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Br J Pharmacol. 2019 Aug 27. doi: 10.1111/bph.14844. [Epub ahead of print]

Δ8 -Tetrahydrocannabivarin has potent anti-nicotine effects in multiple rodent models of nicotine dependence.

Author information

1
Molecular Targets and Medications Discovery Branch, Intramural Research Program, National Institute on Drug Abuse, Baltimore, Maryland, USA.
2
Department of Anatomy and Neurobiology, Virginia Commonwealth University School of Medicine, Richmond, Virginia, USA.
3
Beijing Institute of Pharmacology and Toxicology, Beijing, China.
4
Department of Pharmacology and Toxicology, Virginia Commonwealth University, Richmond, Virginia, USA.
5
Institute of Medical Sciences, University of Aberdeen, Aberdeen, Scotland, UK.

Abstract

BACKGROUND AND PURPOSE:

Both types of cannabinoid receptors - CB1 and CB2 - regulate brain functions relating to addictive drug-induced reward and relapse. CB1 receptor antagonists and CB2 receptor agonists have anti-addiction efficacy, in animal models, against a broad range of addictive drugs. Δ9 -Tetrahydrocannabivarin (Δ9 -THCV) - a cannabis constituent - acts as a CB1 antagonist and a CB2 agonist. Δ8 -Tetrahydrocannabivarin (Δ8 -THCV) is a Δ9 -THCV analogue with similar combined CB1 antagonist/CB2 agonist properties.

EXPERIMENTAL APPROACH:

We tested Δ8 -THCV in seven different rodent models relevant to nicotine dependence - nicotine self-administration, cue-triggered nicotine-seeking behavior following forced abstinence, nicotine-triggered reinstatement of nicotine-seeking behavior, acquisition of nicotine-induced conditioned place preference, anxiety-like behavior induced by nicotine withdrawal, somatic withdrawal signs induced by nicotine withdrawal, and hyperalgesia induced by nicotine withdrawal.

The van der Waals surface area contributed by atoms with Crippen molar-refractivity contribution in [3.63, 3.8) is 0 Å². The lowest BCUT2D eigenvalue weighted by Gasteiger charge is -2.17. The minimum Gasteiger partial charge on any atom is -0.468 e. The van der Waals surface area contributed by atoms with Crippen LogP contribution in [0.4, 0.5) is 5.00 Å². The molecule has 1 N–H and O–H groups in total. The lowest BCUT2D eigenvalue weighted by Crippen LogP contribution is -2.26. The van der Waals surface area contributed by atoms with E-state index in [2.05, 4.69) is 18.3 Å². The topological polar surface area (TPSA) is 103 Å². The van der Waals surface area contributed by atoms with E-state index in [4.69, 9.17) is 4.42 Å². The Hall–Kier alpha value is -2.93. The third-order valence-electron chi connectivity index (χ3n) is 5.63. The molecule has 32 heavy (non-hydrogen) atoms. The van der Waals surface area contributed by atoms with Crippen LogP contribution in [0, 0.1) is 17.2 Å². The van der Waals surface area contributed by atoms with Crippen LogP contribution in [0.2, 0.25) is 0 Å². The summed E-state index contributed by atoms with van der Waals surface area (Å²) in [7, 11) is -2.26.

KEY RESULTS:

Δ8 -THCV significantly attenuated intravenous nicotine self-administration, and both cue-induced and nicotine-induced relapse to nicotine-seeking behavior in rats. Δ8 -THCV also significantly attenuated nicotine-induced conditioned place preference and nicotine withdrawal in mice.

CONCLUSIONS AND IMPLICATIONS:

We conclude that Δ8 -THCV may have therapeutic potential for the treatment of nicotine dependence. We also suggest that tetrahydrocannabivarins should be tested for possible anti-addiction efficacy in a broader range of preclinical animal models, against other addictive drugs, and eventually in humans.

KEYWORDS:

CB1 cannabinoid receptor; CB2 cannabinoid receptor; Cannabis; addiction; cannabinoid; drug dependence; nicotine; pre-clinical animal models; Δ8-tetrahydrocannabivarin

PMID:
31454413
DOI:
10.1111/bph.14844

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